Caltrans did its due diligence before it made the decision. The DOT funded research at Oregon State’s College of Engineering, for example. Researchers established that PLC met the performance standards of ordinary Portland cement (OPC). The findings came with a bonus — PLC not only meets those standards, it does so at a lower cost.

Ordinary Portland Cement: Details

Portland cement is a product of mining, crushing and then heating limestone to high temperatures. The high heat and rotation in a kiln combine to form a rock-like clinker.

Specific production steps include crushing, pre-heating, heating, cooling, milling and packaging. First, quarried limestone gets crushed and combined with clay and other components. The material is heated in the multi-stage pre-heater before it goes into the kiln. There, it is subjected to temperatures of 1250-1400° C. Carbon dioxide (CO2) breaks free, leaving calcium oxide (CaO). The formula for this chemical process is: CaCO3 - CO2 = CaO.

The calcium oxide (lime) combines with silica and alumina products to form clinker. Each nodule is up to one inch in diameter. The hot clinker is then cooled. Heat is often recycled to the pre-heater. Next, the clinker is milled together with gypsum to form a fine powder. The finished product is then bagged and shipped.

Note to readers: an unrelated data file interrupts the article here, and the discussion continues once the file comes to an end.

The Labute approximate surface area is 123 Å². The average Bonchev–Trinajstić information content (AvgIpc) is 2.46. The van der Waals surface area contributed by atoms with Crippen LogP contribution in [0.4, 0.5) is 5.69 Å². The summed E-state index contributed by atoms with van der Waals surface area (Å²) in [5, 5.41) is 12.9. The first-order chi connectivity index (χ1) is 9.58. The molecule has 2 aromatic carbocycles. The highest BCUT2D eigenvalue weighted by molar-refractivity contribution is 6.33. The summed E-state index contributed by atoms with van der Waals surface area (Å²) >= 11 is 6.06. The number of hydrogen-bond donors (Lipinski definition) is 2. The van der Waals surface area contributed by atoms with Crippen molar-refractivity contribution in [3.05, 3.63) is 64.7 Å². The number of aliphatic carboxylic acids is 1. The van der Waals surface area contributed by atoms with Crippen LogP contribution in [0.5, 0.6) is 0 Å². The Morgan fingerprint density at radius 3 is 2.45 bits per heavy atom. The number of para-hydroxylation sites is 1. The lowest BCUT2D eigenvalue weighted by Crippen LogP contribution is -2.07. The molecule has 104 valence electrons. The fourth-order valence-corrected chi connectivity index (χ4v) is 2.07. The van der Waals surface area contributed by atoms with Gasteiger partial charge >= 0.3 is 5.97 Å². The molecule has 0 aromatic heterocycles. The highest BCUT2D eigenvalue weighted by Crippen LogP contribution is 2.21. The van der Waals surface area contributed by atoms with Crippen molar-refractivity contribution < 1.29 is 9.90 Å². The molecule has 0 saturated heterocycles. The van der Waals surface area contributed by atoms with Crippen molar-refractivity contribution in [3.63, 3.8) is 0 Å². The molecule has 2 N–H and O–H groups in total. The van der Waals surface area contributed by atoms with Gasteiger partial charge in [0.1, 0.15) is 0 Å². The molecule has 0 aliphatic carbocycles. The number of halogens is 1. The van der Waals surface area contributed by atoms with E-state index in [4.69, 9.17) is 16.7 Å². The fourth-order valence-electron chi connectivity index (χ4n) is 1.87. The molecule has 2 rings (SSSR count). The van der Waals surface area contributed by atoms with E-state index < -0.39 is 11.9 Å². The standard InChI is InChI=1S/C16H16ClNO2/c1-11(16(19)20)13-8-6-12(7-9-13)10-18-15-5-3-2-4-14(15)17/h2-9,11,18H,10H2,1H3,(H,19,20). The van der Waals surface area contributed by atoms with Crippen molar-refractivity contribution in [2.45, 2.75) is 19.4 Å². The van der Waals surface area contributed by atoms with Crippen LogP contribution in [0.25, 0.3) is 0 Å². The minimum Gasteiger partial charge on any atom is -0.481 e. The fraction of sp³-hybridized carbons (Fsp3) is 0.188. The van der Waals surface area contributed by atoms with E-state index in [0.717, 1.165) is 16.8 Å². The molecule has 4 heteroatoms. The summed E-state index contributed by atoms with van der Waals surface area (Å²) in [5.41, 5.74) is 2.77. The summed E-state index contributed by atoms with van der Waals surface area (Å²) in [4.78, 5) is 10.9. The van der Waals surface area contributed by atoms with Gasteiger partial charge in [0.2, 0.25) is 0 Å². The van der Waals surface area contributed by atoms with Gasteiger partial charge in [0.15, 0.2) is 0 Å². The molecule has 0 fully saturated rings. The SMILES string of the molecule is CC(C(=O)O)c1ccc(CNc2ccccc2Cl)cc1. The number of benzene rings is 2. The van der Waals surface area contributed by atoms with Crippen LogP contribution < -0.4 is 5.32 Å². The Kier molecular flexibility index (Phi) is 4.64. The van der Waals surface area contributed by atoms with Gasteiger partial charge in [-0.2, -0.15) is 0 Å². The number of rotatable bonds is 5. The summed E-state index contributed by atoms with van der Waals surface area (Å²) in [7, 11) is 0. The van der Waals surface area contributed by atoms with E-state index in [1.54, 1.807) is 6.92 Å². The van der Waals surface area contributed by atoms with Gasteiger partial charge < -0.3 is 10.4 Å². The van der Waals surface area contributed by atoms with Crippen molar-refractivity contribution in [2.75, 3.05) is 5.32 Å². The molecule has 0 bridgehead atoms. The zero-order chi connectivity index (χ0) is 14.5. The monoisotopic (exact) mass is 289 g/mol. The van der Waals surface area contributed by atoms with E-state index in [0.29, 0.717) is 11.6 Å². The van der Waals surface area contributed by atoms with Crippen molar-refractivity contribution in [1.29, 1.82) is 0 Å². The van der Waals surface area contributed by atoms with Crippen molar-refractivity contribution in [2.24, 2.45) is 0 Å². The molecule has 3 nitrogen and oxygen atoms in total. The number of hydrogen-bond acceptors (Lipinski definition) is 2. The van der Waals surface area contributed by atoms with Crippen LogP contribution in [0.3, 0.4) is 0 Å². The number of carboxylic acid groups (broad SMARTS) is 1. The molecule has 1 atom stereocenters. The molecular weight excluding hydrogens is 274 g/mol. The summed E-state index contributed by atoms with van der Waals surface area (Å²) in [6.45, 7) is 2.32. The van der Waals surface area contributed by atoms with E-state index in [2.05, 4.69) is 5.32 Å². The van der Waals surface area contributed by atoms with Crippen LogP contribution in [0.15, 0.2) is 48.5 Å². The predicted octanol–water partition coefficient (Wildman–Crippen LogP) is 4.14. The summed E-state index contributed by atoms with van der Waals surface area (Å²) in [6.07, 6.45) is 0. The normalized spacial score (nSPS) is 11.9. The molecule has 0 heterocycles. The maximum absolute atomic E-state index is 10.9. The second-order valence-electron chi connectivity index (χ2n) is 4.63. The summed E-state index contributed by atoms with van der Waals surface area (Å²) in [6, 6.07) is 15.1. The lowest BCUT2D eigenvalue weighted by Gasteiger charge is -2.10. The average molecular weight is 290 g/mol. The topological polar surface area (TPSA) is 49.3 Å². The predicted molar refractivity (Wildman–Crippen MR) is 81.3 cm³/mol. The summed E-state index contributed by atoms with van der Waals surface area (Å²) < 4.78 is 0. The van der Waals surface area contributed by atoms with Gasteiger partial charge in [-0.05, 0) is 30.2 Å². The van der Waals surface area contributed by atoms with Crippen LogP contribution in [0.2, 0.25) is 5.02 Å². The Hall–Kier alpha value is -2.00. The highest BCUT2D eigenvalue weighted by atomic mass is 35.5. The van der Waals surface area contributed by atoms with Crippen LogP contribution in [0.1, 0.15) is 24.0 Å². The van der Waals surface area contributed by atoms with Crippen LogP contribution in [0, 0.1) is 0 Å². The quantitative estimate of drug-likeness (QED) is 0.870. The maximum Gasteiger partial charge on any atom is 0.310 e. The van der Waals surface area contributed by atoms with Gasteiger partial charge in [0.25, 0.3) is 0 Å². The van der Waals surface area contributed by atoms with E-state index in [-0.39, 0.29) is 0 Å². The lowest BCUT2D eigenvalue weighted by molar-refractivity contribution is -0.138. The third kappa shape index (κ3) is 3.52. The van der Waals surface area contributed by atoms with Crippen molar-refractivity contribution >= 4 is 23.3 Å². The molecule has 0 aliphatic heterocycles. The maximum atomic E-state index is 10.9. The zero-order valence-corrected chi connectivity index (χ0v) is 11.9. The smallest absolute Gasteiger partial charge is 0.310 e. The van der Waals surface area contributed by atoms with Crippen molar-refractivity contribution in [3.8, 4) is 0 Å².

Portland Limestone Cement: Details

Cement plants produce PLC in accordance with ASTM C595, the “Standard Specification for Blended Hydraulic Cement.” Many DOTs have allowed blended cement in some form for decades.

In PLC, the extra limestone particles don’t just take up space otherwise occupied by cement particles. Rather, they become nucleation sites promoting hydration. Strength is comparable to standard Type I and Type II cement. The advantages max out at about 15% concentration. Above that level, nucleation gains are increasingly offset by the dilution of the cement. This compromises strength and reduces set times.

For PLC to make a worthwhile contribution to reduced emissions, it must perform even with the addition of cement replacements referred to as pozzolans. Otherwise, gains would be offset by the reduced use of those emissions-reducing substances.